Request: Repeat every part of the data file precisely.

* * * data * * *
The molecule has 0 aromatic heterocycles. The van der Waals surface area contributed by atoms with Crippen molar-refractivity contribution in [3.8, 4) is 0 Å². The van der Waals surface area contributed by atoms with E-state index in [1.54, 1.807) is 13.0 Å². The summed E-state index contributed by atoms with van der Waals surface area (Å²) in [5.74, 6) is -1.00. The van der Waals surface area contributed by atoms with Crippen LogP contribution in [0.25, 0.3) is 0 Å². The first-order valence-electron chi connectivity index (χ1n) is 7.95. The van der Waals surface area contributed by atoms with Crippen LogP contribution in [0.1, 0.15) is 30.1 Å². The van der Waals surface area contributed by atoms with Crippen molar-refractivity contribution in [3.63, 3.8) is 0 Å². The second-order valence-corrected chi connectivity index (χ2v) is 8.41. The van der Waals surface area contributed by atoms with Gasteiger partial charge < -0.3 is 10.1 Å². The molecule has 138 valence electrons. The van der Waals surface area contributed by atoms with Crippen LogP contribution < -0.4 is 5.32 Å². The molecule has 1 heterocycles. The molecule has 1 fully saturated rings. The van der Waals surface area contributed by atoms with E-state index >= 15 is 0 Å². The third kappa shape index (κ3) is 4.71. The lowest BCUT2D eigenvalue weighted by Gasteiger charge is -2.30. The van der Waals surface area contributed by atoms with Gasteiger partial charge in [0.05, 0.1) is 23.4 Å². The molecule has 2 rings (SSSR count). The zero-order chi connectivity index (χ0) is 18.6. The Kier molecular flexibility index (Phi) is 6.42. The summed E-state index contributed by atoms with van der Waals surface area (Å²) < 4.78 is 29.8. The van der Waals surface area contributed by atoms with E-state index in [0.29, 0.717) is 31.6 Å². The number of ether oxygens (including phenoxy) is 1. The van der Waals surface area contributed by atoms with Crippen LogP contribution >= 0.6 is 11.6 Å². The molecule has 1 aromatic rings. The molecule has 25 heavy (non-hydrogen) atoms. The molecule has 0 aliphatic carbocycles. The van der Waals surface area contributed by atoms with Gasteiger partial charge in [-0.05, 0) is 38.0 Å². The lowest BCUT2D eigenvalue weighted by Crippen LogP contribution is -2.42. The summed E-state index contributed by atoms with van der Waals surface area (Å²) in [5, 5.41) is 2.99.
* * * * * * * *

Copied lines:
The molecule has 0 aromatic heterocycles. The van der Waals surface area contributed by atoms with Crippen molar-refractivity contribution in [3.8, 4) is 0 Å². The van der Waals surface area contributed by atoms with E-state index in [1.54, 1.807) is 13.0 Å². The summed E-state index contributed by atoms with van der Waals surface area (Å²) in [5.74, 6) is -1.00. The van der Waals surface area contributed by atoms with Crippen LogP contribution in [0.25, 0.3) is 0 Å². The first-order valence-electron chi connectivity index (χ1n) is 7.95. The van der Waals surface area contributed by atoms with Crippen LogP contribution in [0.1, 0.15) is 30.1 Å². The van der Waals surface area contributed by atoms with Crippen molar-refractivity contribution in [3.63, 3.8) is 0 Å². The second-order valence-corrected chi connectivity index (χ2v) is 8.41. The van der Waals surface area contributed by atoms with Gasteiger partial charge < -0.3 is 10.1 Å². The molecule has 138 valence electrons. The van der Waals surface area contributed by atoms with Crippen LogP contribution < -0.4 is 5.32 Å². The molecule has 1 heterocycles. The molecule has 1 fully saturated rings. The van der Waals surface area contributed by atoms with E-state index >= 15 is 0 Å². The third kappa shape index (κ3) is 4.71. The lowest BCUT2D eigenvalue weighted by Gasteiger charge is -2.30. The van der Waals surface area contributed by atoms with Gasteiger partial charge in [0.05, 0.1) is 23.4 Å². The molecule has 2 rings (SSSR count). The zero-order chi connectivity index (χ0) is 18.6. The Kier molecular flexibility index (Phi) is 6.42. The summed E-state index contributed by atoms with van der Waals surface area (Å²) < 4.78 is 29.8. The van der Waals surface area contributed by atoms with E-state index in [0.29, 0.717) is 31.6 Å². The number of ether oxygens (including phenoxy) is 1. The van der Waals surface area contributed by atoms with Crippen LogP contribution >= 0.6 is 11.6 Å². The molecule has 1 aromatic rings. The molecule has 25 heavy (non-hydrogen) atoms. The molecule has 0 aliphatic carbocycles. The van der Waals surface area contributed by atoms with Gasteiger partial charge in [-0.05, 0) is 38.0 Å². The lowest BCUT2D eigenvalue weighted by Crippen LogP contribution is -2.42. The summed E-state index contributed by atoms with van der Waals surface area (Å²) in [5, 5.41) is 2.99.